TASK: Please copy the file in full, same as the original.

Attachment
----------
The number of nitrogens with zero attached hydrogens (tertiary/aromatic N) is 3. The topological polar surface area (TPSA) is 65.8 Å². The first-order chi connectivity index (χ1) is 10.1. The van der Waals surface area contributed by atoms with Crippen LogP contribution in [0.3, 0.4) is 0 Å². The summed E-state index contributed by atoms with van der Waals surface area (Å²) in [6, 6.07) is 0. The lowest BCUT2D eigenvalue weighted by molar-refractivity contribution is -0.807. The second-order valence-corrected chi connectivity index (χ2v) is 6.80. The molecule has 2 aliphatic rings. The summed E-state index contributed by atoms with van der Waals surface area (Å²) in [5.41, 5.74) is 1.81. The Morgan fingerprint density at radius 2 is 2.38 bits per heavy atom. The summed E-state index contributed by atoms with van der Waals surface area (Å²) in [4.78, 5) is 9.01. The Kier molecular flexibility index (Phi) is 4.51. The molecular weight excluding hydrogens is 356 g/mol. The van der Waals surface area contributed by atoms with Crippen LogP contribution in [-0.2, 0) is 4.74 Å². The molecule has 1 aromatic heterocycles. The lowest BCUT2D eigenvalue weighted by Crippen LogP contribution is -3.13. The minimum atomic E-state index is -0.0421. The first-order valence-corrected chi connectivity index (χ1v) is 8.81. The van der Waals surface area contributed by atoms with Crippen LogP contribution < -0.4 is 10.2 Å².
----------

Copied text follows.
The number of nitrogens with zero attached hydrogens (tertiary/aromatic N) is 3. The topological polar surface area (TPSA) is 65.8 Å². The first-order chi connectivity index (χ1) is 10.1. The van der Waals surface area contributed by atoms with Crippen LogP contribution in [0.3, 0.4) is 0 Å². The summed E-state index contributed by atoms with van der Waals surface area (Å²) in [6, 6.07) is 0. The lowest BCUT2D eigenvalue weighted by molar-refractivity contribution is -0.807. The second-order valence-corrected chi connectivity index (χ2v) is 6.80. The molecule has 2 aliphatic rings. The summed E-state index contributed by atoms with van der Waals surface area (Å²) in [5.41, 5.74) is 1.81. The Morgan fingerprint density at radius 2 is 2.38 bits per heavy atom. The summed E-state index contributed by atoms with van der Waals surface area (Å²) in [4.78, 5) is 9.01. The Kier molecular flexibility index (Phi) is 4.51. The molecular weight excluding hydrogens is 356 g/mol. The van der Waals surface area contributed by atoms with Crippen LogP contribution in [-0.2, 0) is 4.74 Å². The molecule has 1 aromatic heterocycles. The lowest BCUT2D eigenvalue weighted by Crippen LogP contribution is -3.13. The minimum atomic E-state index is -0.0421. The first-order valence-corrected chi connectivity index (χ1v) is 8.81. The van der Waals surface area contributed by atoms with Crippen LogP contribution < -0.4 is 10.2 Å².